Last Wednesday, the Arkansas Court of Appeals upheld the civil forfeiture of nearly $20,000 that was taken from a man during a traffic stop.
Guillermo Espinoza was driving to Texas with his girlfriend in July of 2013 when he was pulled over by the Arkansas State Police. Despite finding no contraband, the police seized the $19,894 in cash. He was not charged with a crime and has since argued that “the stop, search, and seizure by law enforcement was unreasonable, unlawful, and unconstitutional.”
Espinoza also provided paychecks and tax records showing the cash wasn’t drug money and was earned lawfully. “The state should not be permitted to profit from its own wrongdoing,” his lawyer argued in a subsequent court proceeding.
After going through a series of appeals, the Court of Appeals ultimately upheld the forfeiture based on a technicality. This decision was especially strange, given that the prosecutor had previously attempted to end prosecution of the action — but the trial court wouldn’t let him.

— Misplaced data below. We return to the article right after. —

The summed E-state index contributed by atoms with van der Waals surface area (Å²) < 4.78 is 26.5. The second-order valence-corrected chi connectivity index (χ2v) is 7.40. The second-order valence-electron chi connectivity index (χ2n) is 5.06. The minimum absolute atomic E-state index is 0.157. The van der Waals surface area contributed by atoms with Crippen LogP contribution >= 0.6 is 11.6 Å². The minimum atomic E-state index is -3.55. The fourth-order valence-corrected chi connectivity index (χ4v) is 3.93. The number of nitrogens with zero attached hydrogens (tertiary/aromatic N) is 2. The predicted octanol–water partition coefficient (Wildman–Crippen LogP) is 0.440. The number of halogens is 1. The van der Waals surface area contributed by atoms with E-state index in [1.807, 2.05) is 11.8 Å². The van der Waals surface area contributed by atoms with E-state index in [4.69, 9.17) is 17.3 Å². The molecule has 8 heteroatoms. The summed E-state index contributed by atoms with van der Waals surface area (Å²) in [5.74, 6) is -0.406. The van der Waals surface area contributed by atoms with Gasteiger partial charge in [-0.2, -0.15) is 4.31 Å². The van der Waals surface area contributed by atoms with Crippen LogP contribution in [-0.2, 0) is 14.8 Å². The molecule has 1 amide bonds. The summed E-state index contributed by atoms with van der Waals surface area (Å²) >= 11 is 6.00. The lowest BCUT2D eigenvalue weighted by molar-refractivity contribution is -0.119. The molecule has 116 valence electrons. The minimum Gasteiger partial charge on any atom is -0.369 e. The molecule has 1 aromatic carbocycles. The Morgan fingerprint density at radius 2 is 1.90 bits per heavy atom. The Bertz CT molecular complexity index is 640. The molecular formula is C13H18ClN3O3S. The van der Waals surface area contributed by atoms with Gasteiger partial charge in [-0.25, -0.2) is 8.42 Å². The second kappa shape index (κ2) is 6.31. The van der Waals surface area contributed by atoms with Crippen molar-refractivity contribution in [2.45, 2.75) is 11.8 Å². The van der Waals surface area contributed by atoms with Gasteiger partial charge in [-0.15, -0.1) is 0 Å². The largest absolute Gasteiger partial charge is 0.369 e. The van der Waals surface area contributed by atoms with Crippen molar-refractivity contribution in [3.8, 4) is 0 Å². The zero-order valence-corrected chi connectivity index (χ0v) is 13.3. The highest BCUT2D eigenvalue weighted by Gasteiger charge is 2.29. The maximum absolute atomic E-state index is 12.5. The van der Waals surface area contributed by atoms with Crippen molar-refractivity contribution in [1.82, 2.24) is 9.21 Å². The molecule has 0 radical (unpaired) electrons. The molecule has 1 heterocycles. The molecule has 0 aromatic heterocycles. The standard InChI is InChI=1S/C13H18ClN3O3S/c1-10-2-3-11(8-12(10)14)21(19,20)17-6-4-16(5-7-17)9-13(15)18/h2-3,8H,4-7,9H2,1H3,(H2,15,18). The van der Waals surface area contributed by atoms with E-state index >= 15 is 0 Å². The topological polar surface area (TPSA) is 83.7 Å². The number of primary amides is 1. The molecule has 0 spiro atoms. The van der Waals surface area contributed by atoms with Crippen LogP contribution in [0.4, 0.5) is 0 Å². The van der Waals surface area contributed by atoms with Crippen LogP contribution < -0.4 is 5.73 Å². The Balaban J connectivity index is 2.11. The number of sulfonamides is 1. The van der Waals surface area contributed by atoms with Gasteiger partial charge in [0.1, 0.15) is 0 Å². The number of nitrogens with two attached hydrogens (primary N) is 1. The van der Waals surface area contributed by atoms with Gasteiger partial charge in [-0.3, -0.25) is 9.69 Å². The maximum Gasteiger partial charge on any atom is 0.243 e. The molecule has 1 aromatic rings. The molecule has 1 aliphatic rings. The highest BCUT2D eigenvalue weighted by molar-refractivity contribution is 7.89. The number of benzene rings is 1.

The Institute for Justice’s Nick Sibilla writes:
Espinoza argued that forfeiture is “quasi-criminal,” and would be subject to the state’s rules of criminal procedure, which grant up to 30 days to file post-trial motions.
But the appellate court instead ruled that civil forfeiture cases must follow the state’s civil procedure rules, which only allow 10 days after judgment to file motions “to vacate, alter, or amend the judgment.” In short, he was too late in filing. Since Espinoza’s motion was “untimely,” the Court of Appeals dismissed his appeal.
In a dissenting opinion written by Judge Waymond Brown, he stated: “Although I agree that our court in procedurally barred from hearing this appeal, I cannot see why the trial judge would decide to follow through with the forfeiture of Mr. Espinoza’s $19,894, when the charging agency moved to dismiss without prejudice believing it lacked evidence to confiscate the money.”
According to the Institute for Justice, Arkansas police have seized over $80 million in cash and nearly 10,000 vehicles between 2000 and 2014. Last year, a civil asset forfeiture reform bill narrowly failed to make it out of Senate Judiciary.